@punkdoc - do you give yours a second 'proper prune' in spring as well or just the autumn one? 
    Heaven is ... sitting in the garden with a G&T and a cat while watching the sun go down
  • FairygirlFairygirl west central ScotlandPosts: 46,179
    edited November 2021
    I do prune in spring, but only because they'd be huge if I didn't, and then I'd struggle to deadhead and keep the flowers coming because I'd be trampling other planting too much. They got left a bit too much one year, and it was a right royal PITA.
    Since they flower on new wood, they'd be massive if they were only done in autumn. 

    Mine are relatively well protected from the wind because I have a double sided fence, about 5 foot-ish. I usually hack back to about the fence height in September/October, then do them in April, cutting the fronts back harder than the back, if that makes sense, to get the tiered effect. I cut mine much further than a metre though.  :)
    It's a place where beautiful isn't enough of a word....


  • TopbirdTopbird Posts: 6,980
    You do your spring prune later than me @Fairygirl - but I guess your spring is a tad later than mine😁 

    I have cut them really hard back in the past but then seemed to wait ages for them to be tall enough to screen us from the neighbours - so I'm a bit less brutal these days. Will give the tiered method a try though - sounds rather nice, thank you.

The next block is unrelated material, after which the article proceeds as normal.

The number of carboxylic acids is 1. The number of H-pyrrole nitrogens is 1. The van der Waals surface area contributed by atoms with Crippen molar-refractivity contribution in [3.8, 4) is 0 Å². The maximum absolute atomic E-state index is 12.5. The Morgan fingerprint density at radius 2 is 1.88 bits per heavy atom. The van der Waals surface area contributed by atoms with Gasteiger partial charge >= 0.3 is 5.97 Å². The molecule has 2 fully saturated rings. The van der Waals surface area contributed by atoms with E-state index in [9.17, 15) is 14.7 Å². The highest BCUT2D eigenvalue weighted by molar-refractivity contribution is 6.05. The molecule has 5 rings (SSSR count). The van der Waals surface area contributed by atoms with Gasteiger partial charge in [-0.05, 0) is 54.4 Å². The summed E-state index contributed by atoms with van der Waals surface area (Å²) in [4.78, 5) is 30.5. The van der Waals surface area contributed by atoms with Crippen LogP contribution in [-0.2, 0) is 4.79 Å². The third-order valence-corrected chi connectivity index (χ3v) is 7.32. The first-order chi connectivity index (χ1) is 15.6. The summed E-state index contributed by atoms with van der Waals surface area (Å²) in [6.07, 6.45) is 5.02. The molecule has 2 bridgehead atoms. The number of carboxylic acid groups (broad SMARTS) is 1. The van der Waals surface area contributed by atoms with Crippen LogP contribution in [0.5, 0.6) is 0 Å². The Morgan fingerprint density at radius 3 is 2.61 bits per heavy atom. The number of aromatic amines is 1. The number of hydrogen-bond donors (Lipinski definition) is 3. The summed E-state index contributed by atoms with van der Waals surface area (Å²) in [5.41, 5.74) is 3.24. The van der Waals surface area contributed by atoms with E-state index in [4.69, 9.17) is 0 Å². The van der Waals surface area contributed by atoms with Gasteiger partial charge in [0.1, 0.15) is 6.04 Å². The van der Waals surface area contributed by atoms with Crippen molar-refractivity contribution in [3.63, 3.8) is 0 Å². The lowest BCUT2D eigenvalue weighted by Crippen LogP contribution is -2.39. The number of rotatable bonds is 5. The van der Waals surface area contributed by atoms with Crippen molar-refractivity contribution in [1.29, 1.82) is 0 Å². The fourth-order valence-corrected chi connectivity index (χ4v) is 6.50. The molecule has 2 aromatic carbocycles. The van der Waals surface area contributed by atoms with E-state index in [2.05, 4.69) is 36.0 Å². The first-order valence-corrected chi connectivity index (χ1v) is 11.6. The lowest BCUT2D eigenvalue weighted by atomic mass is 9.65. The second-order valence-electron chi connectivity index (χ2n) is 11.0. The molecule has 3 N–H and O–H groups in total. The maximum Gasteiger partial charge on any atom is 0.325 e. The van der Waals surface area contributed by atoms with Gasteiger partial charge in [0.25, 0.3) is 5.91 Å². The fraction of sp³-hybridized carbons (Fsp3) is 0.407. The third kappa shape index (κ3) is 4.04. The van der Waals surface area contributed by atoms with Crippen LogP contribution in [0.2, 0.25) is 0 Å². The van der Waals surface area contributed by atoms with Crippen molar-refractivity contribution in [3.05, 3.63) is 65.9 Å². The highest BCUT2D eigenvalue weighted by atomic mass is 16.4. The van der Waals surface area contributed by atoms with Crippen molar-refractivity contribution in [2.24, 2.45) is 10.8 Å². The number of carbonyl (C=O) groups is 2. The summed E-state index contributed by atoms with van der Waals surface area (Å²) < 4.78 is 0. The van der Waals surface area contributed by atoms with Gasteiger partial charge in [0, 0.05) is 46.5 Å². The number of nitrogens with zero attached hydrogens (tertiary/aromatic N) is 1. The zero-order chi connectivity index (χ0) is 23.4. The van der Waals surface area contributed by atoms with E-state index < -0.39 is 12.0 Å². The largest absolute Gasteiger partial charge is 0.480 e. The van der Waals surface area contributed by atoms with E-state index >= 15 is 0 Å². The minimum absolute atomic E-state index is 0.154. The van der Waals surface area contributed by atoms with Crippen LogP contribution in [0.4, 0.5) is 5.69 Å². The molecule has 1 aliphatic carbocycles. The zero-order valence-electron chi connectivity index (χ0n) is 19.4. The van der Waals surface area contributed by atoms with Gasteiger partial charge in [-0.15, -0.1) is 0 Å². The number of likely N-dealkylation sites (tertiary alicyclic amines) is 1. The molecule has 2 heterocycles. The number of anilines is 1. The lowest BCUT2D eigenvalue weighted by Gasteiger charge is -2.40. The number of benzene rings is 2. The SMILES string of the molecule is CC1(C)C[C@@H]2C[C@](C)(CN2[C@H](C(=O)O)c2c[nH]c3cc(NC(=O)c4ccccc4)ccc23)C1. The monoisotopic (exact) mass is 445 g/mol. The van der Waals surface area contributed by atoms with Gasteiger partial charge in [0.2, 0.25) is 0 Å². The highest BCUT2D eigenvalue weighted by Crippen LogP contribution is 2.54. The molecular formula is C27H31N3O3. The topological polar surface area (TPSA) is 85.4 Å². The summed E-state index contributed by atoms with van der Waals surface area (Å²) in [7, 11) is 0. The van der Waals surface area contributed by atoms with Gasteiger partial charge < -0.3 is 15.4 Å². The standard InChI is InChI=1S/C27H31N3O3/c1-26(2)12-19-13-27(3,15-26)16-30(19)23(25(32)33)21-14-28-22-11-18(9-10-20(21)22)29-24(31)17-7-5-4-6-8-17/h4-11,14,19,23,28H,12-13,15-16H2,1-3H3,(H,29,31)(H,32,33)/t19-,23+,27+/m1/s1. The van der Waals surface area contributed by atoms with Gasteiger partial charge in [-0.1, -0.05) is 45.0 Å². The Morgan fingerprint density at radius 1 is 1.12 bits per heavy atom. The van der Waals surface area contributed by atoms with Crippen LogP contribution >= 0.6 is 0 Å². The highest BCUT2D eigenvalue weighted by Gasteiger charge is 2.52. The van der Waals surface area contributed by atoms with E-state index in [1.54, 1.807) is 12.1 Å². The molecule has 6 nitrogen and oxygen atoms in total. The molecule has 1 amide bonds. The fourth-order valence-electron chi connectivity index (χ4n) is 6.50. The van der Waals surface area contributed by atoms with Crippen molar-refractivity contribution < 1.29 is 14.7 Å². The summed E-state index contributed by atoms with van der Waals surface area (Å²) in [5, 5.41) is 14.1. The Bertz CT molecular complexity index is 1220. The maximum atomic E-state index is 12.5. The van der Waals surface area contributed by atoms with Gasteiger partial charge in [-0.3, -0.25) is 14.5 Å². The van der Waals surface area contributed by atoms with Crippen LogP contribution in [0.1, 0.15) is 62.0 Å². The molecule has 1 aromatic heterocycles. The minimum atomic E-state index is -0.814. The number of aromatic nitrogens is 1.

I know what you mean about them getting too tall for deadheading but (me being a bit of a lazy mare) that almost seems like a good reason to let them get really tall - a ready made excuse not to😎
    Heaven is ... sitting in the garden with a G&T and a cat while watching the sun go down
  • FairygirlFairygirl west central ScotlandPosts: 46,179
    Yes - March is too early here. I made the mistake of doing it then one year, fairly recently, when we had very benign weather. Just had to reprune it all later  ;)

    I like to get my money's worth re the flowers, so I do like to deadhead as much as I can. Also, just because they're great for the butterflies, and we often don't get Red Admirals until August here, so I like plenty for them. They can be a bit sparse by then if I don't keep snipping...
    Being a short arse, I'd need the ladders to get the ones that are too high up, so the tiering helps with that too  :D
    It's a place where beautiful isn't enough of a word....


  • punkdocpunkdoc Sheffield, Derbyshire border.Posts: 11,251
    Yes I hack a bit off in October and then a proper prune in March.
    He calls her the chocolate girl
    Cause he thinks she melts when he touches her
    She knows she's the chocolate girl
    Cause she's broken up and swallowed
    And wrapped in bits of silver
  • TopbirdTopbird Posts: 6,980
    OK - thanks everyone. That's all given me food for thought.

    I'm at least reassured that I'm not being completely stupid doing this job twice over.
    Heaven is ... sitting in the garden with a G&T and a cat while watching the sun go down